Writer and Producer – Daniel Fickman
Other Side Drive Producer – Shannon Williams
Editor – Fernando Espinosa de los Monteros
This week I want to talk about a movie that’s very near and dear to my heart. If you can think about a time in your life when you discovered a band or a piece of art or movie that spoke directly to your soul then you’ll understand why this movie is so important to me. I want to talk about Clerks.
For those of you who’ve seen it you may be surprised to hear that I first saw it when I was 10 years old. And for those of you who haven’t seen it, then listen closely.
Come with me on a journey back to the early ‘90s. In 1994, a kid from Red Bank, New Jersey who worked at a local convenient store exploded on the Hollywood landscape when his first feature film debuted at the Sundance Film Festival. The film follows a day in the life of QuickStop convenience store clerks Dante and Randal who spend their time annoying customers, dissecting pop culture and playing hockey on the roof. This homespun masterpiece made by a film school dropout went on to be picked by Harvey Weinstein and Miramax Pictures. The film’s instant success shattered everyone’s expectations, including those of its 23 year old writer/director Kevin Smith.
The thing that stands out to me most about Smith is his attention to dialogue. Its witty, its real and its honest. When Clerks first premiered at Sundance, one reviewer called Smith a cross between David Mamet and Howard Stern.
The way Smith made this movie is an inspiring tale. It tells the story of a young man who put everything on the line to see his artistic vision come to fruition. To acquire his very modest budget of $27,575 Smith sold a large portion of his extensive comic book collection, maxed out eight credit cards with two thousand dollar limits, dipped into a portion of funds set aside for college and drained all the insurance money he was awarded for a car he had lost in a flood.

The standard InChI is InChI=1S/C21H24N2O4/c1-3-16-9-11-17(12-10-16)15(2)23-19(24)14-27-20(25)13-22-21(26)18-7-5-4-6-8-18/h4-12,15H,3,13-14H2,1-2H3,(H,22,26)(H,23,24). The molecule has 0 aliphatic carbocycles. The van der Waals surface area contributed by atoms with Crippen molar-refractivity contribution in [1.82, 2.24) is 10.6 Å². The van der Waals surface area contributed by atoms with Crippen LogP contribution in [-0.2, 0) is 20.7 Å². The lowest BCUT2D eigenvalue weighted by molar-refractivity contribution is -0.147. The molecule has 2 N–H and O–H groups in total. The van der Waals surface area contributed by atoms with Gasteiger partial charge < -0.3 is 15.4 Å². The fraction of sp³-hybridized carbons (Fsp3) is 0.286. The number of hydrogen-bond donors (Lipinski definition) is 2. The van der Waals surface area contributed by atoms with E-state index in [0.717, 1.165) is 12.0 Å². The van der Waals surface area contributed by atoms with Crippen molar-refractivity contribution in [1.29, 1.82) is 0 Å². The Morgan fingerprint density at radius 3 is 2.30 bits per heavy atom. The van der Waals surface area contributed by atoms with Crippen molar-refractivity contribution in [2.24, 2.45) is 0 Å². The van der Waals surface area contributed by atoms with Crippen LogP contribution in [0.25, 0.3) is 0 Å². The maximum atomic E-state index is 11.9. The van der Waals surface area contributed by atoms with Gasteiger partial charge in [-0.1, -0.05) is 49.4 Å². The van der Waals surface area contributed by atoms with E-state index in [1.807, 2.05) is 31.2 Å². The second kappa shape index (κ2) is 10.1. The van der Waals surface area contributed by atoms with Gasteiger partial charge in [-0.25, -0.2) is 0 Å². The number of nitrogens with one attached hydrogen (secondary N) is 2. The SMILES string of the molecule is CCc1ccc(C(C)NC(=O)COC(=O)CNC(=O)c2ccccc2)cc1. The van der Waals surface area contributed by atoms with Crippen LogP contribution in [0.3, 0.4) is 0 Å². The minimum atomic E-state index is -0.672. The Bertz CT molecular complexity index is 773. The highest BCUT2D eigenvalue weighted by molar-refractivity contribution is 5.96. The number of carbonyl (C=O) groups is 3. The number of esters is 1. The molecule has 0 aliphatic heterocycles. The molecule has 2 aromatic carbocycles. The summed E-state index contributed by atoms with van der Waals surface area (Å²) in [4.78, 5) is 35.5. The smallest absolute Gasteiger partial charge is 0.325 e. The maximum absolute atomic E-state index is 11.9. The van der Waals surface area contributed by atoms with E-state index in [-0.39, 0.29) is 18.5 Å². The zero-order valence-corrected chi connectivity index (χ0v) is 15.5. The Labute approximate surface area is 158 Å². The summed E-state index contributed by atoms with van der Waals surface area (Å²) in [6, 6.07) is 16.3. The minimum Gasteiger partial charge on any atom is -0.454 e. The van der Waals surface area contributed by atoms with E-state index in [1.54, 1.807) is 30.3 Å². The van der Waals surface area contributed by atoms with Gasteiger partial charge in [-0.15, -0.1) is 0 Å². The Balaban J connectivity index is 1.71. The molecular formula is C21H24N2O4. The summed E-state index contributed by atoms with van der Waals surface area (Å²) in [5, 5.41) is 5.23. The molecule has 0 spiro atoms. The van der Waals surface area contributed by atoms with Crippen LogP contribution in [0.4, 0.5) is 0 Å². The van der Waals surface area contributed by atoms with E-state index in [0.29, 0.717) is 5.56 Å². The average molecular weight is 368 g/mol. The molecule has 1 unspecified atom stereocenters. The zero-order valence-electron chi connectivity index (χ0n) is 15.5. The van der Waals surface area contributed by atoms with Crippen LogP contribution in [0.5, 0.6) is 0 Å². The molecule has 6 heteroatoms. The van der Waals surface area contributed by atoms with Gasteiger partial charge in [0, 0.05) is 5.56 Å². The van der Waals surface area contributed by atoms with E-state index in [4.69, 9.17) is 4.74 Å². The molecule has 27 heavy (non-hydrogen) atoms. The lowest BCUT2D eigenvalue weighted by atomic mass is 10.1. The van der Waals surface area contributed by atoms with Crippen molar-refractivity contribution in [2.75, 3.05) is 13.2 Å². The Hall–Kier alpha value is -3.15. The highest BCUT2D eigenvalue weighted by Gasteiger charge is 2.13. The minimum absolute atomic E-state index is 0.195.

And where did they choose to film? At the QuickStop convenience store that Kevin Smith worked at the time. He was only allowed to film when the store was closed, so each night they filmed from 10:30 pm to 5:30 am. The end result cemented Smith as a much needed fresh voice in Hollywood. From here on his film catapulted, making his next feature for Universal Pictures. He was now in the rankings with other groundbreaking indie film directors of that era such as Richard Linklater, Robert Rodriguez and Quentin Tarantino. After Miramax picked up Clerks for distribution, it went on to gross three million dollars and became one of the most important movies of the ‘90s.
I think the reason I keep coming back to Kevin Smith and his films is because of his characters. He gives us truly identifiable and relateable characters with understandable struggles. For any aspiring filmmakers, Smith truly shows that anybody from any situation can do it. Side note: Clerks is also the film debut of Smith’s duo Jay and Silent Bob, a Cheech and Chong for the ‘90s, if you will.
Those rare pure moments between action and cut is where I will see you all next week!